A commenter noted that data was not available for all of the metrics contained in Section 207 of PRIIA and that States should be responsible only for accessing information that is actually available. Two other commenters proposed that FRA assemble the required data inventories and provide them to the States as a cost-saving measure and to ensure consistency. Response: FRA has revised the guidance to indicate that only available data should be required for inclusion in State rail plans. The suggestion that FRA compile the necessary data resources will be taken under advisement and considered, subject to resource availability at the Federal level.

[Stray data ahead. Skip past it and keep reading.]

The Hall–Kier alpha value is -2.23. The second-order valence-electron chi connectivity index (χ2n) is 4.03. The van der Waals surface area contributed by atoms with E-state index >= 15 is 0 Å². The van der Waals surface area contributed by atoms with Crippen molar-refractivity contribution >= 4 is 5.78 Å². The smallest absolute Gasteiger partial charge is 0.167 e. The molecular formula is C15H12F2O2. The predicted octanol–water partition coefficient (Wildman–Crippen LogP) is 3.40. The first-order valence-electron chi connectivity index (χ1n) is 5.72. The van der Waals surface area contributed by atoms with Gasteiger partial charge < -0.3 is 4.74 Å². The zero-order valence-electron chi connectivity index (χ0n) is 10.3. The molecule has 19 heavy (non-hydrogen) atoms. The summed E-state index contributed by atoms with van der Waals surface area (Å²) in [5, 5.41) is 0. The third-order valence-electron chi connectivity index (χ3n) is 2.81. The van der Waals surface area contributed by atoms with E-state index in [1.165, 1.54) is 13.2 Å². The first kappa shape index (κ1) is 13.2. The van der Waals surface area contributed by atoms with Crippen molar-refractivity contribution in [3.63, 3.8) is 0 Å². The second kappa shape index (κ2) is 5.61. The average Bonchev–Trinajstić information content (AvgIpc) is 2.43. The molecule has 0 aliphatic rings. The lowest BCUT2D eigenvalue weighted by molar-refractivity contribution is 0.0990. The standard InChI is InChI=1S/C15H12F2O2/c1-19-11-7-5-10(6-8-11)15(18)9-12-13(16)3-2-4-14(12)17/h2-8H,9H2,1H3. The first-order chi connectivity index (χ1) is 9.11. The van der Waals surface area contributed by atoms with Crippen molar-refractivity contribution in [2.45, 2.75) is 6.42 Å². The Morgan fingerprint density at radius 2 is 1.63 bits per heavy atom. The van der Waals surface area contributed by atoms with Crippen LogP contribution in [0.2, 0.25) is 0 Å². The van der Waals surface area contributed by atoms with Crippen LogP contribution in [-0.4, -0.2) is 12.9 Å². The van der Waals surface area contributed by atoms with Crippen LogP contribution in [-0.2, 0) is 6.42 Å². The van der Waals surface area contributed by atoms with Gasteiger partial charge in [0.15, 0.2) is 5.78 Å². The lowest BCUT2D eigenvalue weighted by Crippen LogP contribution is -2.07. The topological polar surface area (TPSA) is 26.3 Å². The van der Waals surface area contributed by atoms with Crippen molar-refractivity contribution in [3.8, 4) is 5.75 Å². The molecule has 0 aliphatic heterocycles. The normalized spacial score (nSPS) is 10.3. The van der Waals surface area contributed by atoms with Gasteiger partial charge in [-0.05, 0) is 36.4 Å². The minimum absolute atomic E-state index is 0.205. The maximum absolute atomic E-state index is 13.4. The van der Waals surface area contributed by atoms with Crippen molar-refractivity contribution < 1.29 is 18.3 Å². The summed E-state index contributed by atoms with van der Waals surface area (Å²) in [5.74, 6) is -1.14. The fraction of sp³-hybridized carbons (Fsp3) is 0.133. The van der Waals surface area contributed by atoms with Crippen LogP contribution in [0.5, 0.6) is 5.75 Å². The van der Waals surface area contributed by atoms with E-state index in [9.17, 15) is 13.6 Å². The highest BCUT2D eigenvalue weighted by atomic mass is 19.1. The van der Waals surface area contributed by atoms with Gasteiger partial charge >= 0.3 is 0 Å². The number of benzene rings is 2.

A commenter noted that the effort entailed in compiling demographic data for all station areas could be excessive. Four other commenters expressed concern that assembling detailed information on station facility improvements and area land use plans would be excessive and possibly duplicative of local plans, necessitating the provision of more detailed guidance on the methodologies and data inputs. Response: The guidance has been revised to remove the request for detailed demographic data and instead promotes close integration of State rail plan development within the statewide/nonmetropolitan transportation planning process, which could provide ready access to land use data for entire study areas, corridors, and station-specific information. FRA also agrees with the concern about collecting information on improvements to non-major station facilities and has revised Start Printed Page 57454the presentation of that information at a summary or program level. However, station information for major passenger and freight intermodal connections and facilities is an explicit provision in PRIIA, and remains a part of the guidance. Lastly, the guidance was revised to call for “a summary level of discussion” on land use impacts.